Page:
Walter Russell Mead is an exceptional blogger in IR. If you don’t read him, you should. He can somehow write lengthy, intellectually rich, and sharply incisive posts on foreign policy almost everyday, while at the same time being one of the best diplomatic historians in the US. (Start here.) I am baffled, because my best posts take hours to write, and there is no way I could do my job well and simultaneously blog well every day. Even more amazing for a social science writer, some of his posts are genuinely moving, like this and especially the one I discuss below. Do these guys ever see their families, write even on Christmas morning, go to the movies? I just don’t know where the time comes from…
Perhaps most important politically is his conservatism. Quality conservative punditry was simply decimated by the Bush era. The rise of the Ann Coulter-Rush Limbaugh-Michelle Malkin-Glenn Beck-Sean Hannity set has done terrible damage. Glenn Greenwald has built an entire career just around lampooning and deconstructing this stuff, it’s so prevalent. And Fox News – so relentlessly craven before GOP power, so desirous of grievance and anger, so aggressively loathesome of academia and learning – has just pushed me over the edge. As an example of the collapse of the intellectually rich conservative movement into partisan hackery, look at the great work of Irving Kristol – one the writers that thrilled my mind and pulled me into the conservative movement back in the 1990s. Then look at how low the son – once so promising as the founder of the Weekly Standard (WS) – has fallen, accusing the Justice Department last week of being the ‘Department of Jihad.’ I remember reading National Review in college, WS when I worked for a GOP congressman in the 90s, and then even Commentary after 9/11. I remember when WS was supposed to be the Right’s equivalent of the New Republic – smart, rooted in learning, not so partisan as to prevent re-consideration and flexibility. I scarcely look at that stuff anymore…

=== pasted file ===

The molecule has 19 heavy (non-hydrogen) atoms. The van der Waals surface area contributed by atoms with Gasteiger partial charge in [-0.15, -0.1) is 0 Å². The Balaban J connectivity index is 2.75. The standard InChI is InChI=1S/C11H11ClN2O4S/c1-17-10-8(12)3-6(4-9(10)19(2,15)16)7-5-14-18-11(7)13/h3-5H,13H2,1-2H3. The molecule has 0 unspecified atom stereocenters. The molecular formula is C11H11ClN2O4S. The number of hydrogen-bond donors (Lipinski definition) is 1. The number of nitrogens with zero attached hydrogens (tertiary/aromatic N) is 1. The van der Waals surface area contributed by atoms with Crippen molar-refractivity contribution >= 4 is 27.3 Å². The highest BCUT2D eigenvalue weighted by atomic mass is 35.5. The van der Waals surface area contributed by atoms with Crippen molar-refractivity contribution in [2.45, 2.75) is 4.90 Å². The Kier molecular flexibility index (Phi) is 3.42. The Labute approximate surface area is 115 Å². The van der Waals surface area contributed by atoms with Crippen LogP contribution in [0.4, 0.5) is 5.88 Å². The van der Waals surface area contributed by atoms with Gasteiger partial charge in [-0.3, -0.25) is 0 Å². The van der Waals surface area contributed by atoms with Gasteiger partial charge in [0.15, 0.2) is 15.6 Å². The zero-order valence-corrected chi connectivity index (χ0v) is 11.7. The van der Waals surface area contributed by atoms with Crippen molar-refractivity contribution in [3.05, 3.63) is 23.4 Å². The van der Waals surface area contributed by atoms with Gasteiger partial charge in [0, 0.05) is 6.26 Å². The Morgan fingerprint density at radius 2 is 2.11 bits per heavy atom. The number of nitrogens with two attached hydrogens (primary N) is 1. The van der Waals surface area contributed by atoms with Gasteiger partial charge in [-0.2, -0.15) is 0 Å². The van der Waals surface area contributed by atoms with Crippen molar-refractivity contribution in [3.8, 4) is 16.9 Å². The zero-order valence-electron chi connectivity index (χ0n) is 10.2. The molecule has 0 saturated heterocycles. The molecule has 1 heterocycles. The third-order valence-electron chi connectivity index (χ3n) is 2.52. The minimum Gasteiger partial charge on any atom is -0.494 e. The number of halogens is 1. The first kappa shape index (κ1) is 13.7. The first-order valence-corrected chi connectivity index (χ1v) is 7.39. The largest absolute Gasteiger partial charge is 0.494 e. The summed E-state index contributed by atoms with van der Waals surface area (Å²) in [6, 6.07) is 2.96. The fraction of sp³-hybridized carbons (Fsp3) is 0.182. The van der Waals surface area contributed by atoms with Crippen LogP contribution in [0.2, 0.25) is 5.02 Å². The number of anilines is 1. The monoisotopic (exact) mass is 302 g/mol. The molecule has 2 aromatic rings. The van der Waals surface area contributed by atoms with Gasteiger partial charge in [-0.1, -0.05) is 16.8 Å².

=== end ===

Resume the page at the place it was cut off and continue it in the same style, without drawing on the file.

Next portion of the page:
The KGB undertook a ruthless and savage repression in Lithuania. The old Gestapo prison came in handy; the communists tortured and murdered thousands of Lithuanians in padded, soundproofed cells just a few blocks from the city’s cathedral
Today the solitary confinement cells, the cells where prisoners were forced to stand in icy water and beaten brutally when they fell, the holding cells for the condemned and the execution ground are all open for visitors. Garish and clunky Soviet high tech phones and communications devices are still in the guardrooms. [I am] standing in the cellar of the KGB prison, admiring the ingenuously designed torture cells, retracing the final steps of the prisoners on their journey from the condemned cells to the execution yard.
Visiting places like Lithuania, and seeing sights like the KGB/Gestapo HQ reminds me what the stakes are in American foreign policy.
What we do matters. Developing American power and reinforcing its economic foundations at home, building alliances, promoting democracy, deterring aggressors: when we do these things well, people thrive. When we fail, they die miserably, and in droves.
Hear, hear to the notion that US power is generally good for the world! I certainly agree. But maybe the Right will listen to Mead about why the US is a morally good power. It’s not some vague Hegelian metaphysics of ‘American exceptionalism’; it’s because of what we do and not do – like not torturing people like the Gestapo or KGB did, like giving people trials, even though we loathe them. Only willful blindness will allow you to feel the moral power of Mead’s description but not simultaneous sadness over Abu Ghraib or Guantanamo.